George Arthur Knowland
|This article needs additional citations for verification. (April 2014)|
|George Arthur Knowland|
|Born||16 August 1922
|Died||31 January 1945
|Buried at||Taukkyan War Cemetery, Burma|
|Years of service||1940–1945|
|Unit||Royal Norfolk Regiment
No. 1 Commando
|Battles/wars||World War II|
George Arthur Knowland VC (16 August 1922 – 31 January 1945) was an English recipient of the Victoria Cross during the Second World War, the highest and most prestigious award for gallantry in the face of the enemy that can be awarded to British and Commonwealth forces.
Knowland was born on 16 August 1922 in Catford, Kent and attended Elmwood Primary School in Croydon. He joined the British Army, the Royal Norfolk Regiment, in 1940 as a private and was commissioned before the end of the next year.
On 31 January 1945 near Kangaw, Burma, Lieutenant Knowland was in command of a forward platoon of a troop which was being heavily attacked – some 300 of the enemy concentrating on his 24 men. During the attacks he moved among the men distributing ammunition and contributing with rifle fire and throwing grenades at the enemy. When the crew of one of his forward Bren light machine guns had been wounded, he rushed forward to man it himself. The enemy was only 10 yards (9.1 m) away but below the level of the trench so to fire into them he stood up. He continued to fire until the casualties had been evacuated. A replacement gun team that had been sent for were injured while moving up and he stayed with the gun until a third team arrived.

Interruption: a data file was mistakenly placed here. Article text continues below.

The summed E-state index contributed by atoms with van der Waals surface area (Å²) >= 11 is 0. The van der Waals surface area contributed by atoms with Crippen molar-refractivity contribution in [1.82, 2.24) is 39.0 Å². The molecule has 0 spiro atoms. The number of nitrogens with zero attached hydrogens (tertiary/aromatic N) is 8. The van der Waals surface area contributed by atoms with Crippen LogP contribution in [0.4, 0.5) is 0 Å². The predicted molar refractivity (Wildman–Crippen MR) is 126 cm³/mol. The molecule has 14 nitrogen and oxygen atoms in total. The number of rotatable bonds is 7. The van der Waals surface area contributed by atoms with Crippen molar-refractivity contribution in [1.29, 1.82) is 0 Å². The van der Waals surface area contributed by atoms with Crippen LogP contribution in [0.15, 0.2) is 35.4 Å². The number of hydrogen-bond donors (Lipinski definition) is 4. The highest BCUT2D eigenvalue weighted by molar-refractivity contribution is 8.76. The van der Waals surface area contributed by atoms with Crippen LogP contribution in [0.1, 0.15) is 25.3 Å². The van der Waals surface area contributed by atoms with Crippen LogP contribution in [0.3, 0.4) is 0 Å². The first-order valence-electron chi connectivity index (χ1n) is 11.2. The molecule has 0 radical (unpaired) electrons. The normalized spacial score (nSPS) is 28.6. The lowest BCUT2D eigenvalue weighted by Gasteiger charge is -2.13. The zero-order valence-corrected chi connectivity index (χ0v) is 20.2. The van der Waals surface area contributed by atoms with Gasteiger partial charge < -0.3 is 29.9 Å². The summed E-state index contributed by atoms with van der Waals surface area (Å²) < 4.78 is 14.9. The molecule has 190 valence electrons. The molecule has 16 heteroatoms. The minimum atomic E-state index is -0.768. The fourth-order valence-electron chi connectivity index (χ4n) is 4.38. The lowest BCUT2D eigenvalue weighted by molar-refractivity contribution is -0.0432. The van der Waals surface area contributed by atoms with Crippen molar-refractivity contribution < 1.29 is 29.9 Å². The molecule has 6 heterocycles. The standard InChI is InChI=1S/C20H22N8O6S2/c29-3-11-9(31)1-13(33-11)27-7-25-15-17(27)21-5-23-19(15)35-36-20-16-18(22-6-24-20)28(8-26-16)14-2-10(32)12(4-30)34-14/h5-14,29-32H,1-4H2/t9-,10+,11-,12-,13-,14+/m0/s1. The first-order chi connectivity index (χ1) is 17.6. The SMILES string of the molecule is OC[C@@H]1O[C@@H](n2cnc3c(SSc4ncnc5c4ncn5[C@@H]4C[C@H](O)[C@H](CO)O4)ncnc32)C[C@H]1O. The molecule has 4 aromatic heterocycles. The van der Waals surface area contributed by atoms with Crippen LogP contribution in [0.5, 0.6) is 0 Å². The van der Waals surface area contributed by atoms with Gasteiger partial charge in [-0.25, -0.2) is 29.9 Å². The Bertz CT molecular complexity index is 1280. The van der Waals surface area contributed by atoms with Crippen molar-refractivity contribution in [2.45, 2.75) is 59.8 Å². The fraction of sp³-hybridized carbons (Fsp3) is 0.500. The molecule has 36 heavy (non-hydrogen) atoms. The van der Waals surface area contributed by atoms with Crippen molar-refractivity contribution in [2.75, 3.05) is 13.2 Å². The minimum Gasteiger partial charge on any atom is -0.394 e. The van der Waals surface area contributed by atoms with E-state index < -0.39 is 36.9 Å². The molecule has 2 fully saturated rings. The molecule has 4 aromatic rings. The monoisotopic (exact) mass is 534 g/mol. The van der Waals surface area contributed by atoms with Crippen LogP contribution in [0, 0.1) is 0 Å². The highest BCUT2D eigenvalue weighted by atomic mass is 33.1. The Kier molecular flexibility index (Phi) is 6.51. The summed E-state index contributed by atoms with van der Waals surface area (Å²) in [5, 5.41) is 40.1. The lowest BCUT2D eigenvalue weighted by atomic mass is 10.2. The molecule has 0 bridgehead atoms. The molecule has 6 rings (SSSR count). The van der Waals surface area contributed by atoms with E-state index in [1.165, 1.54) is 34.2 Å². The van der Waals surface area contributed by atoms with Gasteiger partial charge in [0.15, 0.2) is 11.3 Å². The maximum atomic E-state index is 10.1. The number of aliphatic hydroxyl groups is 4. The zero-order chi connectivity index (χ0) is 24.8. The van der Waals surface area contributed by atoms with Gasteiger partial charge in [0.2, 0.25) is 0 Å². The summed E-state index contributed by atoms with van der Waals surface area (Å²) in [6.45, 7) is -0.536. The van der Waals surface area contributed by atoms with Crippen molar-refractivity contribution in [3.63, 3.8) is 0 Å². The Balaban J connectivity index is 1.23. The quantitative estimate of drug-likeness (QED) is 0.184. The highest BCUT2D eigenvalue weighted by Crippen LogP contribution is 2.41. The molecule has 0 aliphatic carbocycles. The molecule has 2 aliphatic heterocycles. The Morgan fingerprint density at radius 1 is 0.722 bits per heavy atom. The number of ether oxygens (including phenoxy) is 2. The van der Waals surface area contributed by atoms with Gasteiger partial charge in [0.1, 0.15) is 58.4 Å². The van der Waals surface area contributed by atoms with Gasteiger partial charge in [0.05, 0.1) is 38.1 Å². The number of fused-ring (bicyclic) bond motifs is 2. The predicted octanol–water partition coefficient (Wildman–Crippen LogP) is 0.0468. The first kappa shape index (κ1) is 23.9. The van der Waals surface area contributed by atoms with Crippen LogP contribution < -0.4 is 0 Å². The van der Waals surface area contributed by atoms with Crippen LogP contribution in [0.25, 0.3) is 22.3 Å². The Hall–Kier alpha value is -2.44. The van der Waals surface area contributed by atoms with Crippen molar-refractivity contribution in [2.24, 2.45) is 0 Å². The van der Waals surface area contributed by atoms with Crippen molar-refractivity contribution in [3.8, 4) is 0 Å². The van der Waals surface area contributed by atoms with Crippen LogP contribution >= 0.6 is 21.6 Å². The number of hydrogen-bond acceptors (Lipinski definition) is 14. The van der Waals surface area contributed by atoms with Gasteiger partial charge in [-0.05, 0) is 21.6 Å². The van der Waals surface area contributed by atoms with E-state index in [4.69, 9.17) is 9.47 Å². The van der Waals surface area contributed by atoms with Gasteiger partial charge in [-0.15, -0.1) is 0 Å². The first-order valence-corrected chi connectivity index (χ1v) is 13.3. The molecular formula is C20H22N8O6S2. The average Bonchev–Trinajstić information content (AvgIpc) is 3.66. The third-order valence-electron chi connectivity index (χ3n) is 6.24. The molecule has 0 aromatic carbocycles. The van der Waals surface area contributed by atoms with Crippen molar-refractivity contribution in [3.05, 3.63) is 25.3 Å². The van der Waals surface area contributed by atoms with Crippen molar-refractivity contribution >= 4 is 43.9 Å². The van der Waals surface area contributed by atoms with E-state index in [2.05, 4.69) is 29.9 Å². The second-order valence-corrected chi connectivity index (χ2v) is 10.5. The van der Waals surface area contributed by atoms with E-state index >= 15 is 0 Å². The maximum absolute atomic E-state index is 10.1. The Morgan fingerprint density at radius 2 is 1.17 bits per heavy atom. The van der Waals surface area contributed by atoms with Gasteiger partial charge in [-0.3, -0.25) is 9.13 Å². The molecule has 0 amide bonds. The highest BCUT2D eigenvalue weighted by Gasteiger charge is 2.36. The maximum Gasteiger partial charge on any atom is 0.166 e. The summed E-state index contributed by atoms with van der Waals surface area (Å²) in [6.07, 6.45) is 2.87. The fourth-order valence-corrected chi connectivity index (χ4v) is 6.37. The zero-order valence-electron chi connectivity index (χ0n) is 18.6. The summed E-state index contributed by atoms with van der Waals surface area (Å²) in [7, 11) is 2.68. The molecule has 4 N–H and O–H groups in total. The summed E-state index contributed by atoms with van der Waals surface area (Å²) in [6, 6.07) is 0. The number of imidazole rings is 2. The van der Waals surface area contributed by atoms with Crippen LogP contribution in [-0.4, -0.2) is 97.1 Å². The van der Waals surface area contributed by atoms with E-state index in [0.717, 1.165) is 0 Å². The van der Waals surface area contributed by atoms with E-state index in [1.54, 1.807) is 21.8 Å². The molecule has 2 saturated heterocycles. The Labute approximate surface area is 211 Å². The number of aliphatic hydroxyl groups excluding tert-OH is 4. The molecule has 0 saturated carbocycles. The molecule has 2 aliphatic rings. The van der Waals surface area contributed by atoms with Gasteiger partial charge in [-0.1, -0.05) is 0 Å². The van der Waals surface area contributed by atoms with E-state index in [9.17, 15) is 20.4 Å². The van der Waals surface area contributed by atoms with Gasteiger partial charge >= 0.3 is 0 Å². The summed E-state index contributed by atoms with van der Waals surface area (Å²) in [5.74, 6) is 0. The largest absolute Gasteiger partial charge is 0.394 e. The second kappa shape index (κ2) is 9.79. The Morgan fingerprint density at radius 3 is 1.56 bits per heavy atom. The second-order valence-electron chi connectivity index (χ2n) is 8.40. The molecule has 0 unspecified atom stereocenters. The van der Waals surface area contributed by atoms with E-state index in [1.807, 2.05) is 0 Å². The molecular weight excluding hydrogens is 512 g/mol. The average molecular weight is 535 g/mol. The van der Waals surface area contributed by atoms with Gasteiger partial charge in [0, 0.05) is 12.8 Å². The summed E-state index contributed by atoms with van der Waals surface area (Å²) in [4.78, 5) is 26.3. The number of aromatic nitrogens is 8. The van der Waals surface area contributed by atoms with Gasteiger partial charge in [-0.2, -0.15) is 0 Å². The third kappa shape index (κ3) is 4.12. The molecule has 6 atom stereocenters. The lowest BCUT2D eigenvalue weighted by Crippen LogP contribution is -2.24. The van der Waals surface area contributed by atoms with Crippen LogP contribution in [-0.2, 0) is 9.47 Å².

In a subsequent attack he took over a 2 inch (51 mm) mortar which he fired from the hip directly into the enemy. He returned to the trench for more ammunition and fired the mortar from out in the open. When this was used up he fired his rifle. The enemy were then very close and without time to reload his rifle, he picked up a "Tommy gun" (sub machine gun) and used it. He killed more of the enemy but received mortal wounds. Despite over 50% losses in the platoon the remainder held on. By the time they were relieved the men had held the ground for 12 hours; they prevented the enemy from advancing further on that hill.
- British VCs of World War 2 (John Laffin, 1997)
- Monuments to Courage (David Harvey, 1999)
- The Register of the Victoria Cross (This England, 1997)